Often when people think about social skills they look at categories of play (practice play, constructive play, symbolic play and games with rules) and stages of social play (unoccupied play behaviour, onlooker play, solitary independent play, parallel play, associative play and cooperative play).
There are 4 other key components needed for social success:
› Self regulation
› Prosocial skills
› Social Decision Making
There are also a number of other factors that influence play including; choice of friends, selection of activities, social maturity, motivation/interest, degree of playfulness and family/cultural influences.
Below are some tips to consider:
• Always consider the child’s temperament, functional capacities, developmental profile, and cultural background.
• Creating a structure within an activity will invite the behaviours we want to see in our child.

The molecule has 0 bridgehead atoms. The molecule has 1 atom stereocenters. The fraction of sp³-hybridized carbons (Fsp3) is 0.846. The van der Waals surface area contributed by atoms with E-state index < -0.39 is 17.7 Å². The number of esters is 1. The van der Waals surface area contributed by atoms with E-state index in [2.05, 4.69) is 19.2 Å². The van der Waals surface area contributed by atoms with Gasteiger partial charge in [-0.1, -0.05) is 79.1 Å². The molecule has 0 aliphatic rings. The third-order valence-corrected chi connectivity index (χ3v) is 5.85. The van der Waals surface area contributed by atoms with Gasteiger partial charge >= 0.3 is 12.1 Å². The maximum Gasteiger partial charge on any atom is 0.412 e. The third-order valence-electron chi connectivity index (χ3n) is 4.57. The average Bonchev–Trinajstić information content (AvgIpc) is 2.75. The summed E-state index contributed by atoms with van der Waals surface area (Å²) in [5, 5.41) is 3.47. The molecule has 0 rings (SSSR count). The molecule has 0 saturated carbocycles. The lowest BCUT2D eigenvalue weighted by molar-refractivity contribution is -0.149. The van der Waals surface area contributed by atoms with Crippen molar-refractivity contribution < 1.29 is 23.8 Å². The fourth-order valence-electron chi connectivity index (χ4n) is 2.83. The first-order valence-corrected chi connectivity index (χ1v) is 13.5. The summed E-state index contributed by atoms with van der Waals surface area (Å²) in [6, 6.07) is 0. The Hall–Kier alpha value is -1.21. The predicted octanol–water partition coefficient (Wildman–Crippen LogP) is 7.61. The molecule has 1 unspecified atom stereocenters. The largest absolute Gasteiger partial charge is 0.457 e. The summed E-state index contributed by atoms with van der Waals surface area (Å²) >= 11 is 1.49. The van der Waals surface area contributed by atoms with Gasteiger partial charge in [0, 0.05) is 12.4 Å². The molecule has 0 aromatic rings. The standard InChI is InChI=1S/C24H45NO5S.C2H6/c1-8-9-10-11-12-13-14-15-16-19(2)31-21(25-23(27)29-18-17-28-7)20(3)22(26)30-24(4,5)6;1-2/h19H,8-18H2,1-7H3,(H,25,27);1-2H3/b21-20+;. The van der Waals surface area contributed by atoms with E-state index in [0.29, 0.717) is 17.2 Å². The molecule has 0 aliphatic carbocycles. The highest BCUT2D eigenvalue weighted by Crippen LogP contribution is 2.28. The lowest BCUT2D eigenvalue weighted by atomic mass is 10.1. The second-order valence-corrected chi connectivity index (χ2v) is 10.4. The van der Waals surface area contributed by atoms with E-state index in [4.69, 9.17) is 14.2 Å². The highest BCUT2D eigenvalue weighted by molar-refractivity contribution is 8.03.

• Self-regulation is a key first step. Without the appropriate arousal level a child will not be able to successfully engage irrespective of their skills.
As parents, therapists, teachers, and carers we need to consider more than just the categories of play and stages of social play development when looking to boost a child’s social competence.
Self-regulation refers to an individual’s ability to monitor, evaluate and adjust their state to match the environment and people they are with. It is influenced by our arousal level, attention, flexibility, affect and physical control.
Communication is one’s ability to understand and share interactions with another. Communication serves 4 main functions including providing physical safety, increasing personal awareness, influencing others and sharing personal success. Often children with communication issues have 1 of these 4 common deficits; problems with discourse, in pragmatics, in wording finding or a breakdown in speaker-listener responsibility, pro social skills including cooperation, assertion and self control.
Social decision making includes 5 basic steps; identifying the problem, generate alternatives, consider the consequences, choose and implement the best alternative and evaluate the results.
Author: Kim Elter – Occupational Therapist